Nursing home odyssey:
Benefits manager's personal essay highlights need for reform


Campus Benefits Manager Mary De Shaw. Noah Berger photo.


Few people in the Bay Area have spent time in as many local nursing homes as campus Benefits Manager Mary DeShaw, whose recent article "Nursing Home Odyssey" has attracted attention from throughout the nation and beyond.

DeShaw's intimate acquaintance with nursing home life began in 1996, when her aging mother, Alice Martin, was forced to move from a residential senior citizen housing complex to custodial care in a skilled nursing facility.

That first establishment, in many important ways, was not the "home" DeShaw had hoped to find for her mother. Over the next 21 months, Martin moved to a number of other nursing homes, in search of what she called "just the right place for me."

Along the way, she encountered many small, spirit-killing indignities, as well as many good-hearted employees caught in what DeShaw now calls "a broken system." Alice Martin passed away in Sept. 1998, while living in her seventh nursing home.

As a way of creating good out of adversity, DeShaw recently completed an article that included 10 recommendations for nursing-home reform. She sent it to federal legislators interested in the subject, and to Diane Driver, academic coordinator of campus's Resource Center on Aging, who forwarded it to a listserv.

The response - from nursing home professionals and reformers as well as interested individuals - was overwhelming. DeShaw has received dozens of messages from around the country and some from as far away as the United Kingdom. A National Public Radio producer is interested in including her in a program on nursing home issues.

Berkeleyan writer Cathy Cockrell recently interviewed DeShaw about "Nursing Home Odyssey." Exerpts from that conversation and from DeShaw's essay follow. An unabridged copy of DeShaw's article is available at publications.html.

What led up to moving your mother to a nursing home?
My mom began needing help to live independently about 10 years prior to going into the nursing home. During that time, I went out every week with my daughter to take my mother grocery shopping and to lunch, clean her home, do all her paperwork and anything else that was needed to keep her going.

The year prior to going into the nursing home, I had to go much more often. When she fell and could no longer walk without assistance, there were no other options for her but to go into a skilled nursing facility. She was acutely aware that she was never going to get back to her home as she knew it.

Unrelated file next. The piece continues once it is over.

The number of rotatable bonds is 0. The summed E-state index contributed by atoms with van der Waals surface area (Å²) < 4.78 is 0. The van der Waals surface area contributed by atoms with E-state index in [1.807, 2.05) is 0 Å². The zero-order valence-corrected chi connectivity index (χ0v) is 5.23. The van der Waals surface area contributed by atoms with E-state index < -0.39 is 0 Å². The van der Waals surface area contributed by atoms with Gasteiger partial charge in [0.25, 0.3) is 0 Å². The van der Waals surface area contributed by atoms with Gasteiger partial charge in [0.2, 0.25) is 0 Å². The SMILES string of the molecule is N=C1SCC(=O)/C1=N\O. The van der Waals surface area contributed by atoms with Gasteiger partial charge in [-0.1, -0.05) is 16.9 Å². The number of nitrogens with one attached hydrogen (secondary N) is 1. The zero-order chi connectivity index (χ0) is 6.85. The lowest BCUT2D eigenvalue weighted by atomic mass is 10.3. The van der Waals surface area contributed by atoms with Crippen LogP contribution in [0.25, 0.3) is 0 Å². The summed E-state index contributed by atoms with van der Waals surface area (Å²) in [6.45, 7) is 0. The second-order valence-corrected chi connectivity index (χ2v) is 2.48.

During that time you were a principal benefits analyst in campus Human Resources, and caring, outside of work, for both your mother and a young child. How were you able to manage it all while holding down your job?
From a personal standpoint, I am fortunate to have a supportive husband, William, who handled most of the day-to-day aspects of running our home. Beyond that, my colleagues at work are the epitomy of the "office family" and couldn't have been more understanding.

From a professional standpoint, the university's policies on flex time and telecommuting, which the chancellor and my former manager, Yvonne DeVaughn, fully supported, were key to my survival during the "odyssey" years. I am greatly indebted to the chancellor's advisory committee on dependent care for their "Guide to Balancing Work and Family," which contains a clear explanation of alternative work arrangements.

I relied on voice mail and my cell phone extensively, and remember one episode in particular when my mom was in the hospital, and I was able to work for several days by her bedside using one of those eating trays for a desk. Also, the elder care counselor in CARE Services, Norma Grimm, gave me some really good tips and was very helpful during the process.

What made you decide to write an article about this experience?
When I was going through this experience, I felt such a sense of helplessness in terms of trying to negotiate the system. It didn't take long to realize that people on the inside of these institutions, both residents and staff, are reluctant to report problems because they're afraid of retribution.

In most of the places, you see the worst and the best of people trying to make a system work that is inherently broken - the way they get reimbursed, the fact that they're making a profit off of the problems of the elderly and infirm. I think the temptation to cut costs is just too much sometimes.

One week before my mom passed away I met Ella Adler, a Holocaust survivor, at a wedding. She asked me "Would you like to hear my story?" So for about an hour, this gentle, petite 76-year old told me the story of her experience in Auschwitz, what happened in the Jewish ghettos in Kracow, and her escape. Before we parted company, she asked, "Do you know why I tell my story? It wasn't the evil people during the Holocaust who were the problem; it was the millions of good people who stood by and said nothing."

Ella's words were in my thoughts so profoundly at the time my mom passed away. I realized that I was an eyewitness to events that needed to be broadcast to the general population. I thought, "who else can be an eyewitness, besides someone who has really been there?"

excerpts from Nursing Home Odyssey, by Mary De Shaw



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